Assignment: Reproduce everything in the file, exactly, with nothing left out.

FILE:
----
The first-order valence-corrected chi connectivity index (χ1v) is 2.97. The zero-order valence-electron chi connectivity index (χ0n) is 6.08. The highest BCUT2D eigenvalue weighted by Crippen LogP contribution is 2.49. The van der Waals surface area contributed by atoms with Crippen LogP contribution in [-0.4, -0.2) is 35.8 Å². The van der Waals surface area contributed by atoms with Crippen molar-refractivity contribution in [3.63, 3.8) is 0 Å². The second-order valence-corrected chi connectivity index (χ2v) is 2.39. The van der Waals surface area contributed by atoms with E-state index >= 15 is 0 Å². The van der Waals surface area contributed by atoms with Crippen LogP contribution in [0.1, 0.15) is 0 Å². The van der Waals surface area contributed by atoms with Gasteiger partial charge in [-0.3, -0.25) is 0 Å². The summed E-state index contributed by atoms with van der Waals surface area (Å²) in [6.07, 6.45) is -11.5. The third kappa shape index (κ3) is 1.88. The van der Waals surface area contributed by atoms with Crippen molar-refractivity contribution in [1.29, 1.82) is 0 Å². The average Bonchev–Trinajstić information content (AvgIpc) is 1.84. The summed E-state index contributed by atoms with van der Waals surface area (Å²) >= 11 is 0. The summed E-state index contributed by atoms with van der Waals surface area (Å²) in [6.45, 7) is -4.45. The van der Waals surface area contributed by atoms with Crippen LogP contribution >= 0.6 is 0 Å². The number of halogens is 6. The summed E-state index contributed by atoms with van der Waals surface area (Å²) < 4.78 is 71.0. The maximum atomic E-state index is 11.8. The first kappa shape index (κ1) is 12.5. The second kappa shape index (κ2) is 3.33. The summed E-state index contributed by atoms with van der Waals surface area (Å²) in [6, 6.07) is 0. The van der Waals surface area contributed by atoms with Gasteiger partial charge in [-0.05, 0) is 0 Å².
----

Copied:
The first-order valence-corrected chi connectivity index (χ1v) is 2.97. The zero-order valence-electron chi connectivity index (χ0n) is 6.08. The highest BCUT2D eigenvalue weighted by Crippen LogP contribution is 2.49. The van der Waals surface area contributed by atoms with Crippen LogP contribution in [-0.4, -0.2) is 35.8 Å². The van der Waals surface area contributed by atoms with Crippen molar-refractivity contribution in [3.63, 3.8) is 0 Å². The second-order valence-corrected chi connectivity index (χ2v) is 2.39. The van der Waals surface area contributed by atoms with E-state index >= 15 is 0 Å². The van der Waals surface area contributed by atoms with Crippen LogP contribution in [0.1, 0.15) is 0 Å². The van der Waals surface area contributed by atoms with Gasteiger partial charge in [-0.3, -0.25) is 0 Å². The summed E-state index contributed by atoms with van der Waals surface area (Å²) in [6.07, 6.45) is -11.5. The third kappa shape index (κ3) is 1.88. The van der Waals surface area contributed by atoms with Crippen molar-refractivity contribution in [1.29, 1.82) is 0 Å². The average Bonchev–Trinajstić information content (AvgIpc) is 1.84. The summed E-state index contributed by atoms with van der Waals surface area (Å²) >= 11 is 0. The summed E-state index contributed by atoms with van der Waals surface area (Å²) in [6.45, 7) is -4.45. The van der Waals surface area contributed by atoms with Crippen LogP contribution >= 0.6 is 0 Å². The number of halogens is 6. The summed E-state index contributed by atoms with van der Waals surface area (Å²) < 4.78 is 71.0. The maximum atomic E-state index is 11.8. The first kappa shape index (κ1) is 12.5. The second kappa shape index (κ2) is 3.33. The summed E-state index contributed by atoms with van der Waals surface area (Å²) in [6, 6.07) is 0. The van der Waals surface area contributed by atoms with Gasteiger partial charge in [-0.05, 0) is 0 Å².